How to Get Your Japan Residence Card

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Why do I look like a registered sex offender in this photo? I don't really know. But I'm really not...I PROMISE!

In a previous post I mentioned to you that there have been some pretty significant changes to Japan’s Immigration System, many of which are changes for the better. For example, those with a valid Japan work visa, unless you’re staying out of the country for longer than a year, you reentry will be as simple as showing your new card to Japanese officials at the airport. The maximum visa length has also been extended to five years instead of three. Rumor has it that it’s a little more difficult to obtain permanent residency, but I’m not sure how true that is because I’ve haven’t applied to be a permanent resident. Now that you know some of the changes that have been implemented by the Ministry of Justice, I think it’s a good idea to show you how to get your new card.

Before we get into the actual how-to’s of getting your new card, here are the four things you’ll need to successfully change your Alien Registration Card:

1. Resident Card Application Form
2. Your Old Alien Registration Card (ARC)
3. Your Passport
4. A 4cm x 3cm Passport Photo

Step 1: Get Your Resident Card Application Form
I’m sure that each Immigration Bureau has a different setup, but there should be an information desk, of some sort, near the main entrance. At the Tokyo Immigration Bureau on the first floor, you’ll see it directly in front of you as a you walk in. Go to the desk and you should see the forms in plain view. If not, you may have to ask on of the clerks for the form.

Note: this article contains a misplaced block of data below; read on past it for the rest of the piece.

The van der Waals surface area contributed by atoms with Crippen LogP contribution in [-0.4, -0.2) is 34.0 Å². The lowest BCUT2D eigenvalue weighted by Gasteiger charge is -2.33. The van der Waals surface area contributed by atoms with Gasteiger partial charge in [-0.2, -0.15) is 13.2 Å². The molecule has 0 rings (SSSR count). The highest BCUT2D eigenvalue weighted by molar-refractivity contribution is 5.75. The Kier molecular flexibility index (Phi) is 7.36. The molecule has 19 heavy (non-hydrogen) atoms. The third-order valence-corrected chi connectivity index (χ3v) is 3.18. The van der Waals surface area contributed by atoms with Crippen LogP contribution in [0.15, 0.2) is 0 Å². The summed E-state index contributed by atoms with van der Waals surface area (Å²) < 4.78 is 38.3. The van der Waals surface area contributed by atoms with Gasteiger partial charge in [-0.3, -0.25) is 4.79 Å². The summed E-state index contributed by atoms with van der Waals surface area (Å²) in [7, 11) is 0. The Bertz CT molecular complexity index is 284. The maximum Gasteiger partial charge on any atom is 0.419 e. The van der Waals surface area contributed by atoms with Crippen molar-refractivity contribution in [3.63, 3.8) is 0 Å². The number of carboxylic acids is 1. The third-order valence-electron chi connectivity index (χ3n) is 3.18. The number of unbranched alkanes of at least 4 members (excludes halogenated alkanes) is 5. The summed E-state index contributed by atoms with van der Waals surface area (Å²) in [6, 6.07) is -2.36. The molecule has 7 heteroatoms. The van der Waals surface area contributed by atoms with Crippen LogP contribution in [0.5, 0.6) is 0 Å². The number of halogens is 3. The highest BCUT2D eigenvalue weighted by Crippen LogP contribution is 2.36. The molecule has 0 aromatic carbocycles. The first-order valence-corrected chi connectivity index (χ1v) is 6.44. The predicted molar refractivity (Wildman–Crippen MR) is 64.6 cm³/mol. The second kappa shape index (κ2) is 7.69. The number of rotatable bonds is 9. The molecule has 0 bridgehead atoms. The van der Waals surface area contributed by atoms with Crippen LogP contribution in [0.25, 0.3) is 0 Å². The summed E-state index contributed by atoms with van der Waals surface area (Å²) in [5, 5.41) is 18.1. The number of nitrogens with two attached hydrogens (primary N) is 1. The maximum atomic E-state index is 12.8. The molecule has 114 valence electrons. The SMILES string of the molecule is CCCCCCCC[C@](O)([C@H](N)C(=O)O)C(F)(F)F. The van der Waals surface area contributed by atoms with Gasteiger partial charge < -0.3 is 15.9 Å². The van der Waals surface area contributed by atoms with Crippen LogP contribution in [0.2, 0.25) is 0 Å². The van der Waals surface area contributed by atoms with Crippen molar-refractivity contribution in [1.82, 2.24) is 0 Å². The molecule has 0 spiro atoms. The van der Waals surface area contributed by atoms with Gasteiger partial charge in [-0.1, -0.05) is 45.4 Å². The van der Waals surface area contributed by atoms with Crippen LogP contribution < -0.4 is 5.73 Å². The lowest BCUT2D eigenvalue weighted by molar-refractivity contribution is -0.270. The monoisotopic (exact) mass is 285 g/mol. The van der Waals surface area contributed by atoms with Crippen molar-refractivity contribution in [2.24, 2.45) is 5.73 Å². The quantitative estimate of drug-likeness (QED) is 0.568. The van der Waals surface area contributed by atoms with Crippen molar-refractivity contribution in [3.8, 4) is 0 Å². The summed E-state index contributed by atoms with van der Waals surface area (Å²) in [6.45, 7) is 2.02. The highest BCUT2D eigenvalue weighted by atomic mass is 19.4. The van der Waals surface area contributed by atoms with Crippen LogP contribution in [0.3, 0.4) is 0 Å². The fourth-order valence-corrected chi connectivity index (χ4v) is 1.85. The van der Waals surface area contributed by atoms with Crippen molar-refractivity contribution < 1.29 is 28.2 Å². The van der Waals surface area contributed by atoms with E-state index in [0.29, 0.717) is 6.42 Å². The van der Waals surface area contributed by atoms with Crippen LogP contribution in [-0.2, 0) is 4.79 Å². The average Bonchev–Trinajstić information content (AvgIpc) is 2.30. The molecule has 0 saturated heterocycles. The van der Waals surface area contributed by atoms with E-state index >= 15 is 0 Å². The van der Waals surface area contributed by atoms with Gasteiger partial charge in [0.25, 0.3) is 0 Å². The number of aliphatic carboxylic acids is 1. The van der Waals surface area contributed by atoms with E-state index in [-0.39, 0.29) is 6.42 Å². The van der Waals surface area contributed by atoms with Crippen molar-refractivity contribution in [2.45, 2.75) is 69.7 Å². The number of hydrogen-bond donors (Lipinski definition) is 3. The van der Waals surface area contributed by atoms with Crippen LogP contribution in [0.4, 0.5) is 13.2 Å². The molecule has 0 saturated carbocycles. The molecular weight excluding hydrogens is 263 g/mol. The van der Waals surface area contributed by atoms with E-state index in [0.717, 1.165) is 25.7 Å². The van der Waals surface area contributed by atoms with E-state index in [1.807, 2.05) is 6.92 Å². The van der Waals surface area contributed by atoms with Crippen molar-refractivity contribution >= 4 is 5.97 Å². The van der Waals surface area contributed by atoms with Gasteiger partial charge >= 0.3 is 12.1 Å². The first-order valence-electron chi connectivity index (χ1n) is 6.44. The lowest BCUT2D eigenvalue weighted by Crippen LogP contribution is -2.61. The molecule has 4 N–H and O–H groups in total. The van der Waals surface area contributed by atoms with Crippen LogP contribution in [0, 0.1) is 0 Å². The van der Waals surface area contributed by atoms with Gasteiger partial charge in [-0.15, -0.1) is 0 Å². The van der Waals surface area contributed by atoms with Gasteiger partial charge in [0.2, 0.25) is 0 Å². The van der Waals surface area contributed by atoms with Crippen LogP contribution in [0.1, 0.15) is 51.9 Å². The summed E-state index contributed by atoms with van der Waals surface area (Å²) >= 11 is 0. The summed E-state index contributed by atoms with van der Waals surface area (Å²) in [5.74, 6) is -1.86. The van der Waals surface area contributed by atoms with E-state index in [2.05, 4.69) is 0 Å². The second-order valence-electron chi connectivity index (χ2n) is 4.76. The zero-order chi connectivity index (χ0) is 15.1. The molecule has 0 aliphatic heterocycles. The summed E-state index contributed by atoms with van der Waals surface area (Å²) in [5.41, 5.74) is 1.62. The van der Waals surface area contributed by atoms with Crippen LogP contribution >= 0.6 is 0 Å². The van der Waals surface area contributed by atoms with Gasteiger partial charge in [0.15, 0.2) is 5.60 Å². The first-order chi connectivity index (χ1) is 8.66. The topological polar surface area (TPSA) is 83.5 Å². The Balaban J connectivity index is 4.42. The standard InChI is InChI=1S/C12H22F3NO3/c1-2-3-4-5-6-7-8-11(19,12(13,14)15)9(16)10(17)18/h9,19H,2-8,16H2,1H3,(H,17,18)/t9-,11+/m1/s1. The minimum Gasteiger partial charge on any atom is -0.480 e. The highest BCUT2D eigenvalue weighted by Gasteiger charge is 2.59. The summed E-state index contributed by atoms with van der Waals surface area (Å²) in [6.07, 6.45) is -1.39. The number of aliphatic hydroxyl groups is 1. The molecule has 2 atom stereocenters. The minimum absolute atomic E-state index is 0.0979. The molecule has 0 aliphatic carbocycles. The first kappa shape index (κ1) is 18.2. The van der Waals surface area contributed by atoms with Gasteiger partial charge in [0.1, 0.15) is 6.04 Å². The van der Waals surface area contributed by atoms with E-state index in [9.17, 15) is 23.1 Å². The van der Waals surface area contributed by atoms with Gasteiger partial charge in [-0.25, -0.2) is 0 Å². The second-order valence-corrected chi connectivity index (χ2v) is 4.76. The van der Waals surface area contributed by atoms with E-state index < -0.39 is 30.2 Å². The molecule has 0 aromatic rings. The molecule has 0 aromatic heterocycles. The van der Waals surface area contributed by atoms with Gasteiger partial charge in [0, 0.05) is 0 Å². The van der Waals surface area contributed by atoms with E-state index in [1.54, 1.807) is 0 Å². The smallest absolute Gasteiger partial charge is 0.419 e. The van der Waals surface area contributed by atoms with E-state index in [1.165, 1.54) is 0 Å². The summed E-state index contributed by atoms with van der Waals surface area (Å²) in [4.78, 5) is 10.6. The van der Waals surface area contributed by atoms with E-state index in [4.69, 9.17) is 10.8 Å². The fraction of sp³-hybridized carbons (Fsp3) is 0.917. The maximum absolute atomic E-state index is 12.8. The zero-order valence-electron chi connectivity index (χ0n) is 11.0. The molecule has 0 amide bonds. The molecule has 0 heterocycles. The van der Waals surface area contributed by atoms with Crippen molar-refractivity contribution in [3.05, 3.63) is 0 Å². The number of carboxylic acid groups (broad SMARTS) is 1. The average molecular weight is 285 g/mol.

In Japanese, the word Residence Card Application looks like this:

在留カード交付申請書 (KANJI & KATAKANA)
ざいりゅうカードこうふしんせいしょ (HIRAGANA & KATAKANA)

So you can ask the clerk :
“Zai ryuu ka-do kohu shinseisho wo onegaishimsu.” or
“Zai ryuu ka-do shinseisho wo kudasai.”
This means, “A Residence Card Application please.”

If that’s hard for your to remember (It is a mouthful of Japanese),

Take out your old Alien Registration Card and say, using your best gesture for changing something:

“Sono ka-do wo chenji wo shitai.” Which means I would like to change this card. That should be good enough to at least get you the application form. If talking fails. If you can’t speak Japanese just yet, don’t sweat it. Copy and paste the kanji characters above into your cell phone/smart phone or jot down the hiragana on a piece of paper and just show it to the clerk.

Step 2: Fill Out the Residence Card Application and Affix Your Photo
Hopefully you got all of the things you needed before heading to Immigration Bureau. However, for those of you who didn’t, and you’re going to the bureau in Shinigawa, you’re in luck! I personally walked in with nothing but my passport and my old Alien Registration Card and I came out of the bureau with a brand new residence card.

At the Shinigawa Bureau (and I’m guessing most others as well), there are several instant passport photo booths you can use to take pictures cheaply and easily. It cost me just 700円 for a sheet of passport photos. The Shinigawa Bureau even has this snazzy little cropping device to cut your pictures to the exact 4cm x 3cm size requirement with the push of a lever. They even have scissors and glue you can use free of charge.

After filling out the short application form, glue your photo to the picture box in the upper right box on the form.

Step 3: Take Your Application to the Next Station for Processing